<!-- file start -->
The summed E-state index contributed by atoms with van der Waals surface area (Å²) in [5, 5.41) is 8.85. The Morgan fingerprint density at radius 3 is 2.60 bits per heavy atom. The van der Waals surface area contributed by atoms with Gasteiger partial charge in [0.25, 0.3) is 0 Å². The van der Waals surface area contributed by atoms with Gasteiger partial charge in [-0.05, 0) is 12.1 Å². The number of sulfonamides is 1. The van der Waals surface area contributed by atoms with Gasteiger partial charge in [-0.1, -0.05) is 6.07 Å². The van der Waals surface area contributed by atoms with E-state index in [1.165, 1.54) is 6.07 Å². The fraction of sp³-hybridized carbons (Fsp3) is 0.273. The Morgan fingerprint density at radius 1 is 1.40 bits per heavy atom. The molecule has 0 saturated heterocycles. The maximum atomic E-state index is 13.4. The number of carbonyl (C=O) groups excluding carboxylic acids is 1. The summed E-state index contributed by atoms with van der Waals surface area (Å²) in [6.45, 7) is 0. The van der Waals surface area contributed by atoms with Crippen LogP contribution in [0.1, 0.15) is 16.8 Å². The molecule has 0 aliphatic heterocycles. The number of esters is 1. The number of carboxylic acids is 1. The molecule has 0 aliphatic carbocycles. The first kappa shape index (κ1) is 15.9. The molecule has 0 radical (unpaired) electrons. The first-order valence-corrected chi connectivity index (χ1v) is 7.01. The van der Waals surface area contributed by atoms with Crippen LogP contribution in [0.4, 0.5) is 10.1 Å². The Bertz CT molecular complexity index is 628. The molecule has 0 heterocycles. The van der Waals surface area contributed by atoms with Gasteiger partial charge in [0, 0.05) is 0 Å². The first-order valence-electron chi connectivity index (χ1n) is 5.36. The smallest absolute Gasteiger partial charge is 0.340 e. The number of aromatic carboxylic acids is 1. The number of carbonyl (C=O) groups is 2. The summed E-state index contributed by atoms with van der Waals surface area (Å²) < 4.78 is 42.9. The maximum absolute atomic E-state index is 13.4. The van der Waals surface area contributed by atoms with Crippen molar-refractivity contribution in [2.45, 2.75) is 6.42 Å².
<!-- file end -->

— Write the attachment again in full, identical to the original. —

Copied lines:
The summed E-state index contributed by atoms with van der Waals surface area (Å²) in [5, 5.41) is 8.85. The Morgan fingerprint density at radius 3 is 2.60 bits per heavy atom. The van der Waals surface area contributed by atoms with Gasteiger partial charge in [0.25, 0.3) is 0 Å². The van der Waals surface area contributed by atoms with Gasteiger partial charge in [-0.05, 0) is 12.1 Å². The number of sulfonamides is 1. The van der Waals surface area contributed by atoms with Gasteiger partial charge in [-0.1, -0.05) is 6.07 Å². The van der Waals surface area contributed by atoms with E-state index in [1.165, 1.54) is 6.07 Å². The fraction of sp³-hybridized carbons (Fsp3) is 0.273. The Morgan fingerprint density at radius 1 is 1.40 bits per heavy atom. The molecule has 0 saturated heterocycles. The maximum atomic E-state index is 13.4. The number of carbonyl (C=O) groups excluding carboxylic acids is 1. The summed E-state index contributed by atoms with van der Waals surface area (Å²) in [6.45, 7) is 0. The van der Waals surface area contributed by atoms with Crippen LogP contribution in [0.1, 0.15) is 16.8 Å². The molecule has 0 aliphatic heterocycles. The number of esters is 1. The number of carboxylic acids is 1. The molecule has 0 aliphatic carbocycles. The first kappa shape index (κ1) is 15.9. The molecule has 0 radical (unpaired) electrons. The first-order valence-corrected chi connectivity index (χ1v) is 7.01. The van der Waals surface area contributed by atoms with Crippen LogP contribution in [0.4, 0.5) is 10.1 Å². The Bertz CT molecular complexity index is 628. The molecule has 0 heterocycles. The van der Waals surface area contributed by atoms with Gasteiger partial charge in [0, 0.05) is 0 Å². The first-order valence-electron chi connectivity index (χ1n) is 5.36. The smallest absolute Gasteiger partial charge is 0.340 e. The number of aromatic carboxylic acids is 1. The number of carbonyl (C=O) groups is 2. The summed E-state index contributed by atoms with van der Waals surface area (Å²) < 4.78 is 42.9. The maximum absolute atomic E-state index is 13.4. The van der Waals surface area contributed by atoms with Crippen molar-refractivity contribution in [2.45, 2.75) is 6.42 Å².